The authors focus on a relatively simple system - a host species Daphnia dentifera, a virulent fungus Metschnikowia bicuspidata, and a competitor species Ceriodaphnia sp.. Observations suggest that epidemics in the Daphnia species may smaller where the second species occurs - Ceriodaphnia removes spores when filter feeding and also competes for food. By measuring a variety of traits, they could estimate the R* and R0 values - roughly, low R* values indicated strong competitors and high  Rvalues indicated groups that have high disease transmission rates. Context dependence is introduced by considering three different genotypes of the Daphnia: these genotypes varied in R* and Rvalues, allowing them to test whether changing competitive ability and disease transmission in the Daphnia might alter the strength or even presence of a dilution effect. Model predictions were then tested directly against matching mesocosm experiments.

The results show clear evidence of context dependence in the dilution effect (and rather nice matches between model expectations and mesocosm data). Three possible scenarios are compared, which differ in the Daphnia host genotype and its competitive and transmission characteristics.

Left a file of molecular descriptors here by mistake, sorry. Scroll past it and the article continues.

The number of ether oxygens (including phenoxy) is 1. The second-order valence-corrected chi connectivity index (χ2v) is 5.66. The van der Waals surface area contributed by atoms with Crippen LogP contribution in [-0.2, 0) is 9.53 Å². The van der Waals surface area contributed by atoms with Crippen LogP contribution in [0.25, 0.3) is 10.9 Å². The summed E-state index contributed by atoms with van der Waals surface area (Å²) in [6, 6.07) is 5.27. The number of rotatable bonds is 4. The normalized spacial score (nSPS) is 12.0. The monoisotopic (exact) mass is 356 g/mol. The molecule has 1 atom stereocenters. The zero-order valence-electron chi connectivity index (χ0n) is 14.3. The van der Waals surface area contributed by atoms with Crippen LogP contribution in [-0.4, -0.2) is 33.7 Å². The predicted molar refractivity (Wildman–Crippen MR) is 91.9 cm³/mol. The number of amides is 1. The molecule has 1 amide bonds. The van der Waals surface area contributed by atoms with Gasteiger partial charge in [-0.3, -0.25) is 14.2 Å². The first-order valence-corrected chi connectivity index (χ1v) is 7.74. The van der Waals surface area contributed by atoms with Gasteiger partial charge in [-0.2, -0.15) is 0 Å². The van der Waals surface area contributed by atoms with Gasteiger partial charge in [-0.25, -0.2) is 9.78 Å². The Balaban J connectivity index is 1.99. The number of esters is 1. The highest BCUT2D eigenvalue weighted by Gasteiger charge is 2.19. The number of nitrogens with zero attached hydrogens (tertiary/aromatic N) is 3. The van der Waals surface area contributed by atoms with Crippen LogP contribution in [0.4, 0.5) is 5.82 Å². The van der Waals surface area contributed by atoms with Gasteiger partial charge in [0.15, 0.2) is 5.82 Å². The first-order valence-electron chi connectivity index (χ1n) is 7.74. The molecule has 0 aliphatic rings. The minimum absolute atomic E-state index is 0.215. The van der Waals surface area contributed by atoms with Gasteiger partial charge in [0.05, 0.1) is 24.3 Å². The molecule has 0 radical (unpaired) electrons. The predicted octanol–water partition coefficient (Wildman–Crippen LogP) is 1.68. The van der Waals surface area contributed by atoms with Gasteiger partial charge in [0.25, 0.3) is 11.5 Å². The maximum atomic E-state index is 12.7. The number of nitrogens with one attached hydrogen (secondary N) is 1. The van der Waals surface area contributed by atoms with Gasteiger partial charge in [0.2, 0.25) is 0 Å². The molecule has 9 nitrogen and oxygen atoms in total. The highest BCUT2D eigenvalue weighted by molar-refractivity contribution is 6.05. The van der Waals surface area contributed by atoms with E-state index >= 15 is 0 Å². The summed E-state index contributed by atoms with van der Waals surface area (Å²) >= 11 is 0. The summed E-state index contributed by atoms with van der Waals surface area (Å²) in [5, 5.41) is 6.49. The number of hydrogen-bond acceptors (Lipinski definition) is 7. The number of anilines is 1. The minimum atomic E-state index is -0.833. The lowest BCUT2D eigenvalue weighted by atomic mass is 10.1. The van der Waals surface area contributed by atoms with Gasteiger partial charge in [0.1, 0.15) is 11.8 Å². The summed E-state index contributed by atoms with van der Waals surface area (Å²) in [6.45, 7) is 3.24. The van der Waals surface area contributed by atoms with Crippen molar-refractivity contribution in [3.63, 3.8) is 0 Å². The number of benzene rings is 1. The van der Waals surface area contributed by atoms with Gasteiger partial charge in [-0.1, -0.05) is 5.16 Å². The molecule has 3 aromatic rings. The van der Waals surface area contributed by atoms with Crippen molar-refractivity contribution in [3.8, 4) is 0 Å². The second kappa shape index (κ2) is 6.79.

1. Dilution failure: the result of a host genotype that is a strong competitor, and a large epidemic (low R*, high R0). 
  2. Dilution success: the result of a host that is a weak competitor and a moderate epidemic (host has high R*, moderate R0). 
  3. Dilution irrelevance: the outcome of a host that is a weak competitor, and a small epidemic (high R*, low R0). 

From Strauss et al. 2015. The y-axis shows percent host population infected, solid lines show the disease prevalence without the diluter; dashed show host infection when diluter is present.

Of course, all models are simplifications of the real world, and it is possible that in more diverse systems the dilution effect might be more difficult to predict. However, as competition is a component of most natural systems, its inclusion may better inform models of disease risk. Other models for other systems might suggest different outcomes, but this one provides a robust jumping off point for future research into the dilution effect.